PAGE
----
Reimer: Brady's incentive-laden deal casts more doubt than ever about his football future

Alex Reimer
August 10, 2018 - 11:11 am

Bob DeChiara/USA Today Sports

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The Patriots pulled off an impressive feat Thursday. They managed to give Tom Brady the opportunity to earn more money and provide additional doubt about his long-term future at the same time. The two ideas are contradictory, but Bill Belichick is known for turning convention on its head. 

New England added $5.5 million worth of incentives to Brady’s deal in 2018, and none of the money will be earned easily. The incentives include top five finishes in QB rating, passing yards, completion percentage, yards per attempt and touchdowns, according to SI's Albert Breer. Each incentive pays $2 million if the Patriots win the Super Bowl, but the most Brady can earn is still $5 million, bumping his potential pay to $20.5 million. That would place Brady 16th among quarterbacks on an annual average basis, behind the likes of Kirk Cousins, Matthew Stafford, Derek Carr, Alex Smith and Joe Flacco. 

NFL analyst Ross Tucker called the terms “insulting,” and he’s right. The Patriots are going to make Brady prove himself this season. No free rides for the man who won the NFL MVP at 40 years old and threw for 505 yards in the Super Bowl.

In addition, there are no alterations to Brady’s salary in 2019. The Patriots truly seem to be handling Brady on a year-to-year basis, which Adam Schefter theorized with us on “Kirk & Callahan” Thursday. For those who saw Brian Hoyer complete three of his first nine passes for nine yards in the preseason opener, that’s a frightening possibility. The future starting quarterback for the Patriots is likely still on Summer Break. Hopefully he likes his roommate this semester. 

Over the last eight years, Brady has reworked his contract four times. The previous three agreements resulted in more years getting added to the end of his deal. In 2010, with one season remaining, Brady inked a four-year, $72 million extension –– briefly making him the highest-paid player in the game. Three years later, when Brady was 36, the Patriots tacked on three years to his contract. Even though two years were still left on Brady’s deal in 2016, the Patriots added on two more, keeping him here until 2019. That's where we still stand today.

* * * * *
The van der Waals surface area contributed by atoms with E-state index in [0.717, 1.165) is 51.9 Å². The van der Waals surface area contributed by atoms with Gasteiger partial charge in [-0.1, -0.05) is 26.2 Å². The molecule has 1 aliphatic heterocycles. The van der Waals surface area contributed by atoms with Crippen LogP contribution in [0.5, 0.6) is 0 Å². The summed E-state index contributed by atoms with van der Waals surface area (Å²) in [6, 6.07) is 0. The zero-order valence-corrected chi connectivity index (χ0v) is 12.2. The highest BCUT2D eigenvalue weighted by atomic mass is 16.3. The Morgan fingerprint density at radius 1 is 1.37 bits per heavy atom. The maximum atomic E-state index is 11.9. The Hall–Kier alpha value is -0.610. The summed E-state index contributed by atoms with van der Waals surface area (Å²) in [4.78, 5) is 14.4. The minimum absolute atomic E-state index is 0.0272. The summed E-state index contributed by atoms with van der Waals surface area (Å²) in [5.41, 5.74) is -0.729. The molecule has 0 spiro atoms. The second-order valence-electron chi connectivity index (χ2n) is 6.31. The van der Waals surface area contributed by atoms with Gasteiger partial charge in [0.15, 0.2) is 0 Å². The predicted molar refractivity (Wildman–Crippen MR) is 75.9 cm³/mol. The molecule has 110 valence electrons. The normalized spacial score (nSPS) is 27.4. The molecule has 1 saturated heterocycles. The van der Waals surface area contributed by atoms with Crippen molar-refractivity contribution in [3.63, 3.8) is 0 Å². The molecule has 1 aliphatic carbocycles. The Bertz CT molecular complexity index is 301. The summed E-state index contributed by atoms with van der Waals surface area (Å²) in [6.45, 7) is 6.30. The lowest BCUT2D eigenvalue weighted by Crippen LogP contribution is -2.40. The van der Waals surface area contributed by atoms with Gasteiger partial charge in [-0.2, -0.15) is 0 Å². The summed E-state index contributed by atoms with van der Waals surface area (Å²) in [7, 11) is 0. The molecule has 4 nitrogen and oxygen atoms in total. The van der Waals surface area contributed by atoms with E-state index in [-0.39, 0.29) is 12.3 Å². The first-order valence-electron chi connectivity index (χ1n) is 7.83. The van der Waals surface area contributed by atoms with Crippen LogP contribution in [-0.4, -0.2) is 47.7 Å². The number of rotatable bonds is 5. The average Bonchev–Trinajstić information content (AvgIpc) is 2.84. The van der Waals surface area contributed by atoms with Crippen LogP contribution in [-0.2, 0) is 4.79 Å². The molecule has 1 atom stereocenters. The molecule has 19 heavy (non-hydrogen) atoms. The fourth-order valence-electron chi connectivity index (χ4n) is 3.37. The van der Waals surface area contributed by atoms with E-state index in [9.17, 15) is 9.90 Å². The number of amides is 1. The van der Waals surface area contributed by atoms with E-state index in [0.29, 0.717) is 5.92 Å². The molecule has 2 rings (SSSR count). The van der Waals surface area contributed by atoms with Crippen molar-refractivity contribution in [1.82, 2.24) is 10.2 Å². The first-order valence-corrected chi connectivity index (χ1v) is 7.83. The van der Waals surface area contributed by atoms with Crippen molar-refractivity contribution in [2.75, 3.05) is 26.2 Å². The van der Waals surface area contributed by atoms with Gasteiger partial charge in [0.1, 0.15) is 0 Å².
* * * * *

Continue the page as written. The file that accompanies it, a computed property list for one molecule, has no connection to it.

When the Patriots traded Garoppolo last October, it came with the tacit supposition that Brady would be sticking around for several more years, perhaps making a legitimate run at playing until he’s 45. But it’s apparent that belief hasn’t become reality. Schefter reported that some members of the Patriots organization were unsure about Brady even playing this season, up until he announced he was retuning in April.

The “Tom vs. Time” series chronicles Brady’s seeming change in outlook of his football mortality. In the first episode, which was filmed prior to the 2017 season, Brady touts his compulsive commitment to the game. “In the end, my life is focused around football,” he says. “It always has been and it always will be –– as long as I’m playing. I’ve given my body, my everything –– every bit of energy for 18 years to it. So if you’re going to compete against me, you better be willing to give up your life, because I’m giving up mine.”

That’s very different from the way Brady talks about football in the series finale, which was recorded in the aftermath of Super Bowl LII. “I’m sitting here, laying here three days after the year getting my Achilles worked on and my thumb, and you go, ‘What are we doing this for? Who are we doing this for? Why are we doing this?,’” Brady asks rhetorically. “You got to have the answers to those questions, and they have to be with a lot of conviction. When you lose your conviction, then you probably should be doing something else.”

Brady talked about the importance of spending time with his football, and true to his word, that’s what he appeared to do this offseason. The Patriots’ quarterback missed all non-mandatory team activities.

It’s clear the events of the 2017 season contributed to Brady’s newfound doubt. His reported rift with Belichick amplified over Alex Guerrero’s sideline banishment and spilled over into a bombshell feature story by ESPN’s Seth Wickersham, which includes team sources talking about Brady’s “increased fragility.” On the surface, the Patriots are committed to Brady than ever. But that’s not how it appears, and now the strange one-year incentive-laden bonus offers proof. 

The Patriots are usually one step ahead. But with Brady, they appear to be playing it by ear. One can't imagine this was their plan when they shipped Garoppolo to San Francisco. Something has gone wrong.  

This post has been updated

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